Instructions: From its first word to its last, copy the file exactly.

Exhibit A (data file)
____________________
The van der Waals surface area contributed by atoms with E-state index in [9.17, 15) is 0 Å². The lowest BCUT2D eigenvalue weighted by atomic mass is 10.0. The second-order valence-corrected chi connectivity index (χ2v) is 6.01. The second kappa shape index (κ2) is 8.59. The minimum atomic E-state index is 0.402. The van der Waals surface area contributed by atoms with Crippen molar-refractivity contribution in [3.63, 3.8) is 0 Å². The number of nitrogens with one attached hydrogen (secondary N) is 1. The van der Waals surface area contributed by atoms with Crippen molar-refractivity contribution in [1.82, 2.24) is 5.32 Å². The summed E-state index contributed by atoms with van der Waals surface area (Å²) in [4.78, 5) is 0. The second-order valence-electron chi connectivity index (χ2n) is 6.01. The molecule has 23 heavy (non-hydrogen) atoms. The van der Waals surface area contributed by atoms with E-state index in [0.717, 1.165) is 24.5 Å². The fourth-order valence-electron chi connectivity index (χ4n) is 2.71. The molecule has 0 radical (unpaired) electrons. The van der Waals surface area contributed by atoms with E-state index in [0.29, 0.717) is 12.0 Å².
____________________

The van der Waals surface area contributed by atoms with E-state index in [9.17, 15) is 0 Å². The lowest BCUT2D eigenvalue weighted by atomic mass is 10.0. The second-order valence-corrected chi connectivity index (χ2v) is 6.01. The second kappa shape index (κ2) is 8.59. The minimum atomic E-state index is 0.402. The van der Waals surface area contributed by atoms with Crippen molar-refractivity contribution in [3.63, 3.8) is 0 Å². The number of nitrogens with one attached hydrogen (secondary N) is 1. The van der Waals surface area contributed by atoms with Crippen molar-refractivity contribution in [1.82, 2.24) is 5.32 Å². The summed E-state index contributed by atoms with van der Waals surface area (Å²) in [4.78, 5) is 0. The second-order valence-electron chi connectivity index (χ2n) is 6.01. The molecule has 23 heavy (non-hydrogen) atoms. The van der Waals surface area contributed by atoms with E-state index in [0.717, 1.165) is 24.5 Å². The fourth-order valence-electron chi connectivity index (χ4n) is 2.71. The molecule has 0 radical (unpaired) electrons. The van der Waals surface area contributed by atoms with E-state index in [0.29, 0.717) is 12.0 Å².